BUSINESS
03/18/2010 05:12 am ET | Updated May 25, 2011

White House Rebuke: Angry Dems Shut Down Vote

A bloc of African American House Democrats, angry and worried that not enough is being done about high unemployment by the administration, forced the postponement of a much-anticipated vote Thursday on comprehensive financial regulation reform.

The Financial Services Committee had finished hearing amendments around 3 p.m. and recessed, planning to return at 4 for a final vote on the package. But during the break, some of the Democrats on the committee buttonholed Chairman Barney Frank (D-Mass.) and told him they wouldn't vote for the bill because of the deepening problem of unemployment in their districts.

The refusal to vote for the package, a key priority of the administration, and Treasury Secretary Timothy Geithner in particular, was portrayed as a direct rebuke of the White House's "lack of response to the economic situation."

"We will not be proceeding to passage today," Frank began. "I have been meeting with members of the committee, particularly the members of the Congressional Black Caucus, who have informed me that they are troubled by what they believe is the lack of response to the economic situation that is confronting them on the part of the administration, and therefore do not feel that they could -- in deference to the various constituencies that they represent -- vote for passage."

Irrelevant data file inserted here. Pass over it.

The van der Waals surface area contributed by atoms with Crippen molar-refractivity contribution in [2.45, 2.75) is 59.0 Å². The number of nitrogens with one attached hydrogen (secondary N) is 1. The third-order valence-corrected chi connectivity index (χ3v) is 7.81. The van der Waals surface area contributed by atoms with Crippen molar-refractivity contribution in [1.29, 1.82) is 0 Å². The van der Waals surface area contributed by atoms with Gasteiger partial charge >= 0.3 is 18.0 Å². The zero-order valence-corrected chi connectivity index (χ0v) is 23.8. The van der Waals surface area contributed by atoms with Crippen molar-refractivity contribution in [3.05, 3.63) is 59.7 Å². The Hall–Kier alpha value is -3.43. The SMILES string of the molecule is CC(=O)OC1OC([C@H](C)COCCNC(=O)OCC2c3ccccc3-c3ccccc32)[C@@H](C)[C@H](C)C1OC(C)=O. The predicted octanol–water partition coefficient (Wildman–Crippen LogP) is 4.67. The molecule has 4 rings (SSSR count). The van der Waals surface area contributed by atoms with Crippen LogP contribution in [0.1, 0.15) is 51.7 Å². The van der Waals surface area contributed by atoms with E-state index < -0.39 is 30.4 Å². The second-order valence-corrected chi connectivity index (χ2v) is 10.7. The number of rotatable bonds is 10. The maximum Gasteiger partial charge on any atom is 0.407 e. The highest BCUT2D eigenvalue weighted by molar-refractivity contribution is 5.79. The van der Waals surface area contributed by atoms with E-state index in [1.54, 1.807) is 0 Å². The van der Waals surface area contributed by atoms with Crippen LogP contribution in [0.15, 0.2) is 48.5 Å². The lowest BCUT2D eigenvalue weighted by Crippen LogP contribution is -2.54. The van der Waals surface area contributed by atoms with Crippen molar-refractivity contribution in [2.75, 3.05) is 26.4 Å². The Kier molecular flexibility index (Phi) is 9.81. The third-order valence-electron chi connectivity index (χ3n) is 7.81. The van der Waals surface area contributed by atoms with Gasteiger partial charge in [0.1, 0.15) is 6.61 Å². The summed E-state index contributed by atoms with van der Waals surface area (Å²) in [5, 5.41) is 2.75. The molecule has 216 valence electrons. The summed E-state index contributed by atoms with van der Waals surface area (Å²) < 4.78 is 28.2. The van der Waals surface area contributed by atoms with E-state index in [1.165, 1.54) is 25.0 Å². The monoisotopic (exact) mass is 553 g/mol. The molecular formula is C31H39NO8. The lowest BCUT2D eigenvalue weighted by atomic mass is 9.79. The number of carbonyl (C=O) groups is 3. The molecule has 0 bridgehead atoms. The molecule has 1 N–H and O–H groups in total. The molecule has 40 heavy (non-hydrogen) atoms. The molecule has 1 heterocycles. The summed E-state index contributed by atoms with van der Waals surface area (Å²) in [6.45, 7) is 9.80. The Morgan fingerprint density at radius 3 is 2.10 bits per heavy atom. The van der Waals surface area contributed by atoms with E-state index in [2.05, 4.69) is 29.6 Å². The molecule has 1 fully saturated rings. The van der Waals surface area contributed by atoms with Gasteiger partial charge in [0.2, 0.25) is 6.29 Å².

The CBC met earlier this week with Treasury Secretary Timothy Geithner and expressed dissatisfaction with the administration's response to the unemployment situation, an aide familiar with the meeting said.

There are ten CBC members on the Financial Services Committee.

"The recession has created a unique systemic risk that threatens all parts of the African-American community, including the poor and the middle class," said Rep. Maxine Waters (D-Calif.), a subcommittee chair, in a statement after shutting down the vote. "I have always been committed to addressing that risk and will continue to do so. This is a critical issue for my constituents."

The bill was scheduled to be considered on the House floor during the second week of December. Today's vote was postponed until the Tuesday after the Thanksgiving break. In the meantime, the Democratic leadership is working on job-creating legislation they want to pass before Christmas.

"Nothing is lost by waiting ten days," said Frank. That's assuming, he added, that he can put the bill's coalition back together. "Obviously, if there are not the votes for the bill, it will not come up."

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